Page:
Vermont Ski Areas Skier Visits Up 14.7%

LUDLOW, Vt. — Vermont alpine ski areas recorded a 14.7% increase in skier visits during the 2000-01 season, bolstering Vermont’s economy and helping to stave off a recession, according to state economist Jeffrey Carr. Alpine skier visits for the season just ended reached 4,538,114 compared to 3,957,457 the prior year, it was announced during the Vermont Ski Areas Association’s (Ski Vermont) annual meeting at Okemo Mountain Resort here Thursday.

In a historic vote, members of the association also elected its first cross-country representative to the Ski Vermont Board of Directors. Michael Miller of Mountain Meadows Cross Country Ski Center was elected to serve on the 11-member board following the association’s vote to amend its bylaws to include Vermont’s nordic areas in the association. Ski Vermont, the Vermont Ski Areas Association, is the trade association for Vermont’s ski industry.

In other news from the Ski Vermont Annual Meeting:

· Ski Vermont has received a grant to explore establishing cooperative purchasing of environmentally-favorable products for use at ski areas

·Exploration of cooperative purchase of health insurance for ski area employees

· Ski Vermont this fall will conduct a six-city public relations tour to promote Vermont winter tourism and Vermont agriculture

“We had a solid year, but no where near the record of 5.2 million visits during the 1986-87 season,” noted Ski Vermont President David Dillon. “Our goal of achieving 5.5 million visits remains a difficult challenge but one which could reward the entire state by providing an additional $50 million in tax revenues for state coffers.”

The recent strong winter tourism season, coupled with IBM’s strength at its Essex Junction facility, enabled Vermont to withstand a national downturn, economist Carr said recently. The Vermont ski industry accounts for more than $1 billion in direct and indirect spending by skiers and snowboarders.

The key to restoring stability to Vermont’s ski industry lies in continued spending to strengthen the Vermont brand and in enabling Vermont ski areas to meet ever-changing market demand, said Dillon. Vermont ski areas spend nearly $20 million each year to promote Vermont and were dismayed by the legislature’s recent vote to cut the state’s $6.5 million tourism and marketing budget.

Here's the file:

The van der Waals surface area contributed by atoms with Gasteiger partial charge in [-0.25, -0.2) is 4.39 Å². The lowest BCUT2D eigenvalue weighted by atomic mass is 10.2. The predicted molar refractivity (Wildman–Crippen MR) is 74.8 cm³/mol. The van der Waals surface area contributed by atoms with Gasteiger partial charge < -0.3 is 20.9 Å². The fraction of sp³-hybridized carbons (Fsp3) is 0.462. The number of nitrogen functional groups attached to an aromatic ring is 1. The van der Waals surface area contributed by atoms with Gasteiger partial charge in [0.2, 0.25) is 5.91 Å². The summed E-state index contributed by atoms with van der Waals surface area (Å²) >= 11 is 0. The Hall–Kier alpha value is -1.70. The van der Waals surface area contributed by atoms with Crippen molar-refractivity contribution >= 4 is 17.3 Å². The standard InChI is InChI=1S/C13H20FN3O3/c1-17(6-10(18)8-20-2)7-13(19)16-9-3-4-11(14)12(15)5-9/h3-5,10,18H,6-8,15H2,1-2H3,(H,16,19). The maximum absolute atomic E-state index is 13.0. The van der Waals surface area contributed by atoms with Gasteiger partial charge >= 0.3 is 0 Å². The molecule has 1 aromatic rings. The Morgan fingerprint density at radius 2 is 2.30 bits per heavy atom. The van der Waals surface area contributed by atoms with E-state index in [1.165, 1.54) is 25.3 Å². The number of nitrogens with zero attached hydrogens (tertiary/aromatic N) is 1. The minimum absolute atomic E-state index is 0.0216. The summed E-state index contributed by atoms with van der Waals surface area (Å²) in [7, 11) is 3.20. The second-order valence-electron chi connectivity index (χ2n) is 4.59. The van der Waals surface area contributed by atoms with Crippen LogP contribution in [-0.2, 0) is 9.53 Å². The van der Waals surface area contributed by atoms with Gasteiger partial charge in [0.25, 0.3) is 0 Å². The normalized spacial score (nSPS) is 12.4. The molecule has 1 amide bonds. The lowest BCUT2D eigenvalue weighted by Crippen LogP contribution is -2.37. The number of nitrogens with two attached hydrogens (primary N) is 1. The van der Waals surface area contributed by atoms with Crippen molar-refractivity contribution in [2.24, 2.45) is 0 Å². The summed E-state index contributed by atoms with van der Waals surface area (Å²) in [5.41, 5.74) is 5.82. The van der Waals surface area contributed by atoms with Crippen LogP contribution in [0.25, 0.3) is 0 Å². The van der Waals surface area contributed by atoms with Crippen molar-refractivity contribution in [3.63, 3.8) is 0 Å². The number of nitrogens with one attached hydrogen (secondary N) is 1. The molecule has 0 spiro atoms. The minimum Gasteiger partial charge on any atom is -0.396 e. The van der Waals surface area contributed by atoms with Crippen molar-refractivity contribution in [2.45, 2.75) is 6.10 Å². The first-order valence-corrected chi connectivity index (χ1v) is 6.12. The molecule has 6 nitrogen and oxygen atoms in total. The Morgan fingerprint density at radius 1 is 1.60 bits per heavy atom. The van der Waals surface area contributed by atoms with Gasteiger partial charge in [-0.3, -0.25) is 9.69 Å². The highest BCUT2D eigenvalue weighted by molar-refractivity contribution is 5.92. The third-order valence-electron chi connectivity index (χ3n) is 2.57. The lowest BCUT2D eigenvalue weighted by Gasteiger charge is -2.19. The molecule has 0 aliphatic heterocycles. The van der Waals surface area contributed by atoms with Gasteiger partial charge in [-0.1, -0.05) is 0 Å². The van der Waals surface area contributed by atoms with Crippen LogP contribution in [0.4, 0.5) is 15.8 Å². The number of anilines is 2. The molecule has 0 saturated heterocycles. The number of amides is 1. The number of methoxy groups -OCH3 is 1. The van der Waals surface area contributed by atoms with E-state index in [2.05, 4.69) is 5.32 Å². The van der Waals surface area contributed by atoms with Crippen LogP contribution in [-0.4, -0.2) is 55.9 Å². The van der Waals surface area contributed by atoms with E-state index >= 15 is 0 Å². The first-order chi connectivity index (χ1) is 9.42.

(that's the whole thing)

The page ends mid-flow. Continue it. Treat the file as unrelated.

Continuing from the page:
“We have a tremendous partnership with the State of Vermont and look forward to working with the state to strengthen our position in core markets and attract new visitors,” continued Dillon. “Skiing is an integral part of Vermont’s tourism economy and an aggressive advocate for Vermont’s agriculture industry. Ski areas support agriculture through cross promotions and the marketing and sales of Vermont products in an effort to strengthen the Vermont brand and sustain Vermont’s working landscape.”Ski Vermont will continue to include the Vermont Department of Tourism & Marketing, Department of Agriculture, Vermont Maple Promotions Board and products from companies like Cabot Creamery and Green Mountain Coffee Roasters in consumer shows and promotions throughout the country. Ski areas will also expand Vermont Agriculture Promotions Days, held for the past two seasons at ski areas across Vermont.

The association also approved continuation of the Vermont 5th Grade Passport program, through which Vermont fifth graders receive a passport to visit every Vermont alpine and nordic ski area without charge. This past season, more than 10% of Vermont fifth graders took advantage of the Passport offer.

Ski Vermont is the trade association representing Vermont’s alpine and cross-country ski areas. The association also is supported by a number of marketing partners and associate memberships from companies whose businesses are dependent on winter tourism. More than 150 people attended the association’s annual meeting this year at Okemo.